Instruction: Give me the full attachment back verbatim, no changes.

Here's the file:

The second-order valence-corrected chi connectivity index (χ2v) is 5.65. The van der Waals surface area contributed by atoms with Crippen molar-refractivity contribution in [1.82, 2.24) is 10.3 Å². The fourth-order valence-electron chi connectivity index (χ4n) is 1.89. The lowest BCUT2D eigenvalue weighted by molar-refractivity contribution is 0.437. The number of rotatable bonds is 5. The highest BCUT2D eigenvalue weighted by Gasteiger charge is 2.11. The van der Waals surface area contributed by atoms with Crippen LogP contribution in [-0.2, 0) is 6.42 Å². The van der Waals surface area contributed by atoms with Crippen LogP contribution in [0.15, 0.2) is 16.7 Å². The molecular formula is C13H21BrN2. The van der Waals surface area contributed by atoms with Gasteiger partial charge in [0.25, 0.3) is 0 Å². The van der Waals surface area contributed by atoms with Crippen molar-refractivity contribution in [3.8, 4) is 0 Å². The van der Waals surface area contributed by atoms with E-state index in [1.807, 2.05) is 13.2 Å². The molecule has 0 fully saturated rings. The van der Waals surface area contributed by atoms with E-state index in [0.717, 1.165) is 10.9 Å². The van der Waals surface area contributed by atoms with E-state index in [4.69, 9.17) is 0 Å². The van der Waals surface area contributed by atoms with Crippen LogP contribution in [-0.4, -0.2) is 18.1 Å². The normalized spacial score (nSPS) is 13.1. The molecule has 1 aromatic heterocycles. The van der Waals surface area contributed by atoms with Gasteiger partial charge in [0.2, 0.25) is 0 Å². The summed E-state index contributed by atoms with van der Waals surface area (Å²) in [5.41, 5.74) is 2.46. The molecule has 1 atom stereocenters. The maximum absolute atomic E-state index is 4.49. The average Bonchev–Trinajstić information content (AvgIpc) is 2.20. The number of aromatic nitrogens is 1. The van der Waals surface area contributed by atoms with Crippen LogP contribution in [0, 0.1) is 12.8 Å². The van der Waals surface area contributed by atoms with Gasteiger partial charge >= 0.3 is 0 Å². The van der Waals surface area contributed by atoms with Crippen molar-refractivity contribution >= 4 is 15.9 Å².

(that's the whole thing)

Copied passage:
The second-order valence-corrected chi connectivity index (χ2v) is 5.65. The van der Waals surface area contributed by atoms with Crippen molar-refractivity contribution in [1.82, 2.24) is 10.3 Å². The fourth-order valence-electron chi connectivity index (χ4n) is 1.89. The lowest BCUT2D eigenvalue weighted by molar-refractivity contribution is 0.437. The number of rotatable bonds is 5. The highest BCUT2D eigenvalue weighted by Gasteiger charge is 2.11. The van der Waals surface area contributed by atoms with Crippen LogP contribution in [-0.2, 0) is 6.42 Å². The van der Waals surface area contributed by atoms with Crippen LogP contribution in [0.15, 0.2) is 16.7 Å². The molecular formula is C13H21BrN2. The van der Waals surface area contributed by atoms with Gasteiger partial charge in [0.25, 0.3) is 0 Å². The van der Waals surface area contributed by atoms with Crippen molar-refractivity contribution in [3.8, 4) is 0 Å². The van der Waals surface area contributed by atoms with E-state index in [1.807, 2.05) is 13.2 Å². The molecule has 0 fully saturated rings. The van der Waals surface area contributed by atoms with E-state index in [0.717, 1.165) is 10.9 Å². The van der Waals surface area contributed by atoms with E-state index in [4.69, 9.17) is 0 Å². The van der Waals surface area contributed by atoms with Crippen LogP contribution in [-0.4, -0.2) is 18.1 Å². The normalized spacial score (nSPS) is 13.1. The molecule has 1 aromatic heterocycles. The van der Waals surface area contributed by atoms with Gasteiger partial charge in [0.2, 0.25) is 0 Å². The summed E-state index contributed by atoms with van der Waals surface area (Å²) in [5.41, 5.74) is 2.46. The molecule has 1 atom stereocenters. The maximum absolute atomic E-state index is 4.49. The average Bonchev–Trinajstić information content (AvgIpc) is 2.20. The number of aromatic nitrogens is 1. The van der Waals surface area contributed by atoms with Crippen LogP contribution in [0, 0.1) is 12.8 Å². The van der Waals surface area contributed by atoms with Gasteiger partial charge >= 0.3 is 0 Å². The van der Waals surface area contributed by atoms with Crippen molar-refractivity contribution >= 4 is 15.9 Å².